Chile: The Search for Justice and Accountability

Michael Shifter, Vice President
for Policy at the Inter-American Dialogue, discusses ending impunity
and the search for truth and reconciliation in Chile. General Augusto
Pinochet seized power in a coup in 1973. Under his seventeen year rule
an estimated 3,000 people died or disappeared, while some 28,000 were
tortured. Chilean Courts stripped the former military ruler of immunity
from prosecution, but while other officers and officials have been
prosecuted, until recently Pinochet was ruled to be too ill to stand
trial. As the web of prosecution now tightens around Pinochet, in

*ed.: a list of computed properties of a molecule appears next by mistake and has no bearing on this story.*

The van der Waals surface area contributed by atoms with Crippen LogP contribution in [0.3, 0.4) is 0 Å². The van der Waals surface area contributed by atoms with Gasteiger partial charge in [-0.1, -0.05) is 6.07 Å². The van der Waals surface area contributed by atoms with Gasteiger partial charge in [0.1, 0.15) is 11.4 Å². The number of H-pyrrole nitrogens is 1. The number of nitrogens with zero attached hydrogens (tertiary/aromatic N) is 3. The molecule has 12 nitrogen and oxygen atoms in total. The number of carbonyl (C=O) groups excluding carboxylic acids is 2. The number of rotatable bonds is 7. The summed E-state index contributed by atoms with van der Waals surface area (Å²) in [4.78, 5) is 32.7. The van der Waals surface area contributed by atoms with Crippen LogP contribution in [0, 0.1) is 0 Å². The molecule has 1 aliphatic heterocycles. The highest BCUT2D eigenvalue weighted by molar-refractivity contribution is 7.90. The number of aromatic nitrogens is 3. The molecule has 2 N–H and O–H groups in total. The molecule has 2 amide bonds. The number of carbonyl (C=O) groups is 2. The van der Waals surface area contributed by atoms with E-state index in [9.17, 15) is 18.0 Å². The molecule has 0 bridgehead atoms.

another case Chilean judges have also questioned the former Peruvian
president Alberto Fujimori, who is wanted in Peru on corruption and
human rights charges. In March, a new Chilean government will be sworn
in, led by Michelle Bachelet, a former political prisoner, jailed and
tortured under the Pinochet regime. What are the implications of these
events for truth and reconciliation in Chile? What role has the
international community played in holding these leaders to account?
What do these cases tell us about the search for democracy, justice and
the role of human rights?

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